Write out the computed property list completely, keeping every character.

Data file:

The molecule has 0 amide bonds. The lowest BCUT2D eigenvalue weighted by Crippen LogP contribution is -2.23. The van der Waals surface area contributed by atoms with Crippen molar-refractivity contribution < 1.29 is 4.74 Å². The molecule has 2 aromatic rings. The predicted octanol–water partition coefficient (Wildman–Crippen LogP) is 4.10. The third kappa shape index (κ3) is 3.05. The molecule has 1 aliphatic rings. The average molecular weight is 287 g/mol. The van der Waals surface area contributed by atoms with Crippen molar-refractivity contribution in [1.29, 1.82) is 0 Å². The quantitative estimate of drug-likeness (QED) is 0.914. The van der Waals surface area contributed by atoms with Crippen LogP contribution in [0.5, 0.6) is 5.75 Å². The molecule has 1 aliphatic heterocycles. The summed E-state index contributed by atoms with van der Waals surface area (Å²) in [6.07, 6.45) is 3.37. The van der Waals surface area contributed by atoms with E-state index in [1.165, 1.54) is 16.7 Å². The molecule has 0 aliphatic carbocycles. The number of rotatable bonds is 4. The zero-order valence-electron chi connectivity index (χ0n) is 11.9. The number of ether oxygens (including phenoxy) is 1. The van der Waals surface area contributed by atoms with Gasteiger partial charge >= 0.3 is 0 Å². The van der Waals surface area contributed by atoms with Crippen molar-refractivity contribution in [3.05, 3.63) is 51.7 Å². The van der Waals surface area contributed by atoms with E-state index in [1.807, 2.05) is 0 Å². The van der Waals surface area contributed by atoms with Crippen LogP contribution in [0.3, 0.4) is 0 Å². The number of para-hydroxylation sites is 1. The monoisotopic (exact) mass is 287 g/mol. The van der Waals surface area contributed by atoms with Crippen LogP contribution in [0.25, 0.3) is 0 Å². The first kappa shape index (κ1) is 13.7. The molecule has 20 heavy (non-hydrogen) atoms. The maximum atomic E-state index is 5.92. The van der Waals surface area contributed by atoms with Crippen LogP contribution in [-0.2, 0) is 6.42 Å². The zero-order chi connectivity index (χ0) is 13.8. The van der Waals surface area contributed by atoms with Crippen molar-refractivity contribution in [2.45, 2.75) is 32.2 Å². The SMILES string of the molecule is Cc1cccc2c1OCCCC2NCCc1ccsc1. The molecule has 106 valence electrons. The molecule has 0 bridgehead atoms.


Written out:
The molecule has 0 amide bonds. The lowest BCUT2D eigenvalue weighted by Crippen LogP contribution is -2.23. The van der Waals surface area contributed by atoms with Crippen molar-refractivity contribution < 1.29 is 4.74 Å². The molecule has 2 aromatic rings. The predicted octanol–water partition coefficient (Wildman–Crippen LogP) is 4.10. The third kappa shape index (κ3) is 3.05. The molecule has 1 aliphatic rings. The average molecular weight is 287 g/mol. The van der Waals surface area contributed by atoms with Crippen molar-refractivity contribution in [1.29, 1.82) is 0 Å². The quantitative estimate of drug-likeness (QED) is 0.914. The van der Waals surface area contributed by atoms with Crippen LogP contribution in [0.5, 0.6) is 5.75 Å². The molecule has 1 aliphatic heterocycles. The summed E-state index contributed by atoms with van der Waals surface area (Å²) in [6.07, 6.45) is 3.37. The van der Waals surface area contributed by atoms with E-state index in [1.165, 1.54) is 16.7 Å². The molecule has 0 aliphatic carbocycles. The number of rotatable bonds is 4. The zero-order valence-electron chi connectivity index (χ0n) is 11.9. The number of ether oxygens (including phenoxy) is 1. The van der Waals surface area contributed by atoms with Gasteiger partial charge >= 0.3 is 0 Å². The van der Waals surface area contributed by atoms with Crippen molar-refractivity contribution in [3.05, 3.63) is 51.7 Å². The van der Waals surface area contributed by atoms with E-state index in [1.807, 2.05) is 0 Å². The van der Waals surface area contributed by atoms with Crippen LogP contribution in [0.3, 0.4) is 0 Å². The number of para-hydroxylation sites is 1. The monoisotopic (exact) mass is 287 g/mol. The van der Waals surface area contributed by atoms with Crippen LogP contribution in [0.25, 0.3) is 0 Å². The first kappa shape index (κ1) is 13.7. The molecule has 20 heavy (non-hydrogen) atoms. The maximum atomic E-state index is 5.92. The van der Waals surface area contributed by atoms with Crippen LogP contribution in [-0.2, 0) is 6.42 Å². The zero-order chi connectivity index (χ0) is 13.8. The van der Waals surface area contributed by atoms with Crippen molar-refractivity contribution in [2.45, 2.75) is 32.2 Å². The SMILES string of the molecule is Cc1cccc2c1OCCCC2NCCc1ccsc1. The molecule has 106 valence electrons. The molecule has 0 bridgehead atoms.